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St Nicholas of Myra, Ozleworth, Gloucestershire

(51°38′17″N, 2°17′56″W)
ST 794 933
pre-1974 traditional (England and Wales) Gloucestershire
now Gloucestershire
medieval Worcester
now Gloucester
  • Rita Wood
  • Rita Wood
06 Aug 2019

Please use this link to cite this page - https://www.crsbi.ac.uk/view-item?i=12439.

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Ozleworth is a small settlement, hardly more than the Hall, in the convoluted W edge of the Cotswold escarpment, draining SW to Alderley. The church is reached through the grounds of the Hall. The building consists of a chancel, a central tower and a nave with a S porch. The central tower is on an irregular hexagonal plan which is widest on the E and W; the upper part of the tower with the ‘belfry’ windows is thought to be a little later than the lower part. The original E arch, to the chancel, survives, as do part of the chancel walls on N and S, but the chancel was extended in the 14thc. The nave arch, the rectangular nave with S doorway and S porch, the blocked N doorway and also the font, date perhaps to c. 1220.

There was a ‘drastic’ restoration in 1873, by the Rev. William H. Lowder. The building passed to the Redundant Churches Fund (now the Churches Conservation Trust) in 1975.

The tower with its six windows and one interior arch are relevant to the CRSBI. Other features (the nave arch, blocked N doorway and font) are briefly included in the report as showing the survival of some 12th-c forms into the next century.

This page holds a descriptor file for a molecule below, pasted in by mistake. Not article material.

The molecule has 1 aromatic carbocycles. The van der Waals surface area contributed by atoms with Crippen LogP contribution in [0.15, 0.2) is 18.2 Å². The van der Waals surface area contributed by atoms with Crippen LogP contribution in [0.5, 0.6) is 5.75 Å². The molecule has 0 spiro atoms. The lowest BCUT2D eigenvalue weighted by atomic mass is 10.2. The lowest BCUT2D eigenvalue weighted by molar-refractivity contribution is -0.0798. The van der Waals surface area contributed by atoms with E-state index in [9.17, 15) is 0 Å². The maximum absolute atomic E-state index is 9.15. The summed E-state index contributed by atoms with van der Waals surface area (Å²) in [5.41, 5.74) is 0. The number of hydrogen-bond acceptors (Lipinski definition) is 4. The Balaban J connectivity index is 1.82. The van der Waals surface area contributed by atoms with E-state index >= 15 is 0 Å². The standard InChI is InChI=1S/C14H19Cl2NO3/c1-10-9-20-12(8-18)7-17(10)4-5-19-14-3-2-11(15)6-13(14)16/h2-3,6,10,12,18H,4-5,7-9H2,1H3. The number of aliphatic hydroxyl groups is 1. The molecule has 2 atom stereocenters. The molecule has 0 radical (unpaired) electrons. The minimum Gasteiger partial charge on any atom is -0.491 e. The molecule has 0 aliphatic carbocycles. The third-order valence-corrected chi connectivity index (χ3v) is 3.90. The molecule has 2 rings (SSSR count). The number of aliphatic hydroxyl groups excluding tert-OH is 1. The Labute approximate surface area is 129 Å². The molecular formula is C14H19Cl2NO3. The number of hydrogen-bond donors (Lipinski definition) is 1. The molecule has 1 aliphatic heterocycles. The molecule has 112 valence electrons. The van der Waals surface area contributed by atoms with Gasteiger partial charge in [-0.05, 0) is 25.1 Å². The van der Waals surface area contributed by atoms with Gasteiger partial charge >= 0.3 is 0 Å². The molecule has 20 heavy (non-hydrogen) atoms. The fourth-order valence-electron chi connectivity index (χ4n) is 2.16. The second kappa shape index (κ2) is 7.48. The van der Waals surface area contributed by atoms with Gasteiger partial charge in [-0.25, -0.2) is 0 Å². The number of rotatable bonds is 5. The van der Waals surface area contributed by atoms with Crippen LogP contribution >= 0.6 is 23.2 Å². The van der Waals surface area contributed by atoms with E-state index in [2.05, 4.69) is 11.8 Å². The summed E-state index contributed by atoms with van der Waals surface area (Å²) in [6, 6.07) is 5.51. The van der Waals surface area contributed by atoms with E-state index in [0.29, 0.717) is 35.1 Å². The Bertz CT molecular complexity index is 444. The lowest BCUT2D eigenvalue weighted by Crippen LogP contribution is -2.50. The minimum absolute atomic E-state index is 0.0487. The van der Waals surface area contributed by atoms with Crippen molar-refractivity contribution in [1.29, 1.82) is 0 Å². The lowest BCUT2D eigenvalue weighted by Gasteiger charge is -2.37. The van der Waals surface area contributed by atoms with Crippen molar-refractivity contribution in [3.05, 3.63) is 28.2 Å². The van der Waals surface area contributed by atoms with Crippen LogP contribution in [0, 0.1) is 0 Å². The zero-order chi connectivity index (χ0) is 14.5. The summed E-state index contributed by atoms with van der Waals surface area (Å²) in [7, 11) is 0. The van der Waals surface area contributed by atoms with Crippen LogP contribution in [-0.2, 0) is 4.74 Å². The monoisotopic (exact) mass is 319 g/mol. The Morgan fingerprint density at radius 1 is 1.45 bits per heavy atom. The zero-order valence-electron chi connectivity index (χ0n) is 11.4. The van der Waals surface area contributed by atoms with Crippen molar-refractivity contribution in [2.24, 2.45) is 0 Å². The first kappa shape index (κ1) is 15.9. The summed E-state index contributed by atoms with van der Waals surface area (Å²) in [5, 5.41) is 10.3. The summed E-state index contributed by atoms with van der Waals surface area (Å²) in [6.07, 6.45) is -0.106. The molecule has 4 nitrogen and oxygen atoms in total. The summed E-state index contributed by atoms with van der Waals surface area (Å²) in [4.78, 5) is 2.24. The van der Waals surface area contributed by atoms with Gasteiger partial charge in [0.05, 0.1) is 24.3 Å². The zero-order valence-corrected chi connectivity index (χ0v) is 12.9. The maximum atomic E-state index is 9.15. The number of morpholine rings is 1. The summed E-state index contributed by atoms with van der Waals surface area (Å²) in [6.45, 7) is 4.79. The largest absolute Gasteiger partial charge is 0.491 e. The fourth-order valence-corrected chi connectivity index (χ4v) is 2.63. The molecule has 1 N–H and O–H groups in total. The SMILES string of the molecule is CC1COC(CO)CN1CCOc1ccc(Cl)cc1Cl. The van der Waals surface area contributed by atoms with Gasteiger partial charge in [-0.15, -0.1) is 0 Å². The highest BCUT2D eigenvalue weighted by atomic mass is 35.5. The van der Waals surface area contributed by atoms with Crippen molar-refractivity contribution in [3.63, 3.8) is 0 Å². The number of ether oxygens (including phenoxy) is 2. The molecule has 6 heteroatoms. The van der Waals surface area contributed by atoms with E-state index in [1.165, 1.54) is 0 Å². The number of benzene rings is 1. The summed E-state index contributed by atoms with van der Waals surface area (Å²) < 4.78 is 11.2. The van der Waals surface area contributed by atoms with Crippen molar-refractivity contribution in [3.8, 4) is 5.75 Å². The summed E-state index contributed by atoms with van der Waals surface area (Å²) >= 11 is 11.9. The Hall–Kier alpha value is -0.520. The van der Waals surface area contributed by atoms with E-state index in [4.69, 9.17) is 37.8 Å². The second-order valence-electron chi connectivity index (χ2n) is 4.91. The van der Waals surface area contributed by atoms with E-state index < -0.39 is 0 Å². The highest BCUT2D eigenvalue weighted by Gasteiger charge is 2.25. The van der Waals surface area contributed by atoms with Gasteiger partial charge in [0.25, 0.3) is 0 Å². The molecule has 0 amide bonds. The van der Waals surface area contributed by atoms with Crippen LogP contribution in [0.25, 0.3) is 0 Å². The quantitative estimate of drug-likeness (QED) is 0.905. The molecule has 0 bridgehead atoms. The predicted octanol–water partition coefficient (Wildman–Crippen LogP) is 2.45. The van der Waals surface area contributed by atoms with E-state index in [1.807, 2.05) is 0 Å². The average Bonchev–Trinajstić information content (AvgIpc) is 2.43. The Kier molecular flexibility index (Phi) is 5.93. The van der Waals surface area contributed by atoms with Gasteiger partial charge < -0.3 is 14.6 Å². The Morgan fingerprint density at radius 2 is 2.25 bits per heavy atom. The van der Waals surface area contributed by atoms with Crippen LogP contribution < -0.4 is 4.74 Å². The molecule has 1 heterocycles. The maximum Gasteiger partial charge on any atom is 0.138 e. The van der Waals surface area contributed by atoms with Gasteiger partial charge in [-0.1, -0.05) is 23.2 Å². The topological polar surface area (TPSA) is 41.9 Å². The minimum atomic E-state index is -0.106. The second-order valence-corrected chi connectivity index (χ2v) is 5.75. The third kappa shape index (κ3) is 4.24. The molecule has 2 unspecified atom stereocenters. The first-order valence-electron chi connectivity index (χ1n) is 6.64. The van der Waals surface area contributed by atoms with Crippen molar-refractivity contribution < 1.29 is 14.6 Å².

There is a phased plan signed by Thomas Overbury (Wilkinson, Overbury and St Clair Baddeley, 1926, opp. 368).


Before the Norman Conquest, the whole area was part of the royal manor of Berkeley. The land was granted to Roger de Berkeley I by William the Conqueror.

Roger of Berkeley II, who died in 1131, founded on his manor of Stanley a house of canons dedicated to St Leonard. The endowment of the priory consisted of the churches of Ozleworth, Coaley, Arlingham, Slimbridge and Uley. Nothing is known of the foundation except that it was a college of secular canons, possibly Augustinian canons, and was always small.

In 1146, with the consent of the prior and canons, Roger of Berkeley III gave the church of Stanley St Leonard to the Benedictine abbey of St Peter at Gloucester, and it became a cell to that house (VCH Gloucestershire II, (1907) 72-73).


Exterior Features



Exterior Decoration

String courses

Interior Features


Chancel arch/Apse arches
Nave arches




At least the lower parts of the tower must date from the time of Roger of Berkeley, probably around 1110-20. It may have been used as the nave, with an apse to the E, and perhaps a short narthex to the W (Wilkinson 1926, 357; Overbury 1926, 360), but there seems to be no physical evidence of those parts. On the basis of the style of capitals and other carved elements it has been suggested that the upper stage was probably added around 1150-60 (Verey 2002a, 358-9).

Another church with hexagonal tower is at Swindon, a NW suburb of Cheltenham. A doorway and a more complex interior arch survive, but otherwise the oldest parts of the church were ‘treated shamefully’ in a restoration in 1844-6 (Verey 2002b, 704-5).

Verey mentions the round churches of the Knights Templar and Hospitaller as possible inspiration; these, presumably, were in turn modelled on the church of the Resurrection in Jerusalem.

  1. F. E. Arnold-Forster, Studies in Church Dedications, III, London 1899.

Victoria County History: vol II, 72-3.

  1. D. Verey, Gloucestershire 2: the Vale and the Forest of Dean., London 2002 (b), 704-5.
  1. D. Verey and A. Brooks, Gloucestershire 1: the Cotswolds, 3rd edition, London 2002 (a), 538-9.

L. Wilkinson, T. Overbury and W. St Clair Baddeley, "The church of St Nicholas of Myra, Ozleworth, Gloucestershire", Transactions of the Bristol and Gloucestershire Archaeological Society, 48 (1926), 355-78.